November 24, 2014
The Old Get Old and the Young Get Stronger. Last year I reported on some demographic information the National Education Association compiled about its delegates soon after the union’s annual convention. It revealed that the 7,000 delegates, who are NEA’s most active and devoted members, were on average about 51 years of age. Only 10 percent of them were younger than 35.
I recently obtained the same information for the 2014 convention, and learned that while the average age fell to 49, the percentage of sub-35-year-olds also fell, to 8 percent. This suggests that the lower average age was almost entirely due to the retirements of very old delegates.
Even with all the other problems teachers’ unions are having, the age of its activists by itself is a serious concern. Not only is the generation gap all professions face present, but the effects of an education and union generation gap go to the heart of NEA’s policies.
The majority of teachers enter the profession in their mid-20s, so we can infer that the average NEA delegate has 20 or more years of experience. Is it such a leap to think that their interests are more likely to lean towards seniority and pensions instead of starting salaries, training and advancement?
It goes further. I noted a quote in the Washington Post from an AFSCME local president who had this to say about his members:
If they were more active over the last 10 years, maybe we wouldn’t be in the situation we are now. Our employees have always taken for granted what we’ve got. And I don’t think they realize the lives that have been lost, and I don’t think they show enough respect for what those who went before us did to get us where we are.
He might even be right, but telling them how tough you had it and that they don’t show enough appreciation for their elders will lead only to eye-rolling. The “these kids today” attitude is just as common in teachers’ unions as it is in the rest of society.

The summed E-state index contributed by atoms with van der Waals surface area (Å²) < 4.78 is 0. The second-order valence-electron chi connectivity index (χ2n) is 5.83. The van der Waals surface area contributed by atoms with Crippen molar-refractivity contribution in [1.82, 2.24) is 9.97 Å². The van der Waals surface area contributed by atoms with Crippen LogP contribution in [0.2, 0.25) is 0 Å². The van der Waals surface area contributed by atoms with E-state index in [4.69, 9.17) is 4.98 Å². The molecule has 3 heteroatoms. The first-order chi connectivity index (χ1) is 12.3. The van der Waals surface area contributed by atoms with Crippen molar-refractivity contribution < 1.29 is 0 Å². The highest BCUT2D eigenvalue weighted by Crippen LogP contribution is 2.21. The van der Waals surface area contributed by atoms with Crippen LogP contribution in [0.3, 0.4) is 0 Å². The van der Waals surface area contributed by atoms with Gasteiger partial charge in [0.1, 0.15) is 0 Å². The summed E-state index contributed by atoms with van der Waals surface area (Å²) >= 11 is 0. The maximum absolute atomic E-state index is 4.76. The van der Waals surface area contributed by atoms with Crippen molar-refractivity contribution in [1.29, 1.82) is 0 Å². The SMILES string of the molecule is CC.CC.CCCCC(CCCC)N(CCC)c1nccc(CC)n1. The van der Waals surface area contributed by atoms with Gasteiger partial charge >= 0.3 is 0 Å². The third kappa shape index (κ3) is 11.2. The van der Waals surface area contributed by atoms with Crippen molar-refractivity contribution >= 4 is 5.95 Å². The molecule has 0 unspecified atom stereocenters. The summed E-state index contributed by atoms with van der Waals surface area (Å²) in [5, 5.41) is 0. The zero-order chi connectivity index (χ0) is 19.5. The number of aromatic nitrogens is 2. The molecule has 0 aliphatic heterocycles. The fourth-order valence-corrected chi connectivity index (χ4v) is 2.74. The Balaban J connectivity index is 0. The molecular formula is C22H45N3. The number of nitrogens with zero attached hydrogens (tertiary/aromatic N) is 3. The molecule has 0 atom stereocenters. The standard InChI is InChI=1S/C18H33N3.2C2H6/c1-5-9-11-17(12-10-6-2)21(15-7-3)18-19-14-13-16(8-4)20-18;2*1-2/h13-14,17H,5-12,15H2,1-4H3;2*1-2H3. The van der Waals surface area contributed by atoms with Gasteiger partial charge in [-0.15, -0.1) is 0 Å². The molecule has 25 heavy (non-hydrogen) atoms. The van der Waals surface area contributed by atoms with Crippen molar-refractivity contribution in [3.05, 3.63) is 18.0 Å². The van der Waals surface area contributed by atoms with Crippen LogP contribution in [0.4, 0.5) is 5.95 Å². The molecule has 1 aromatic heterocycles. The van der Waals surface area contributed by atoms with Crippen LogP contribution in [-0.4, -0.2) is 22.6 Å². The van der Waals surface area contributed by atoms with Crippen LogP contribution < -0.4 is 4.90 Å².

A Governing magazine article from July addressed this issue, and the author was relatively optimistic about the labor movement’s chances of appealing to a younger demographic. But it is going to be very hard to do if that younger demographic is nowhere to be found in the unions’ representative bodies.
Could you successfully choose what kind of music or films a 20-something would like? Then why would you think you could choose what kind of workplace policies they would like?
Teachers’ unions can make great strides in asking them what they want and listening to the answers. I very much doubt, however, that they have the will to turn those answers into action. It would require sacrificing the interests of those in the room for those still outside the building.
The Millennials themselves can change the unions over the natural course of time, as they assume positions of power from the retired. But they might not hang around that long.
Recent Intercepts. EIA’s daily blog, Intercepts, covered these topics November 18-24:
* Have a Coke and a Smile. AFT’s slippery slope of politically incorrect soft drinks.
* Split Decision in Staff Lawsuit Vs. Oregon Education Association. Union shows the way to meeting mandated staffing ratios – shut down offices.
* Let’s Review. Corroboration.
* Post-Election Union Analysis on the Left. We welcome all ideas, then discard them.
* Where Everybody Knows Your Name. If you can’t beat ’em, hire ’em.
Quote of the Week. “There are downsides, no doubt, to being seen as the party of organized labor. Still, it brings plenty of benefits, and it’s an identity – and that’s something the Democratic Party is rapidly losing.” – Elias Isquith, Salon staff writer. (November 20 Salon)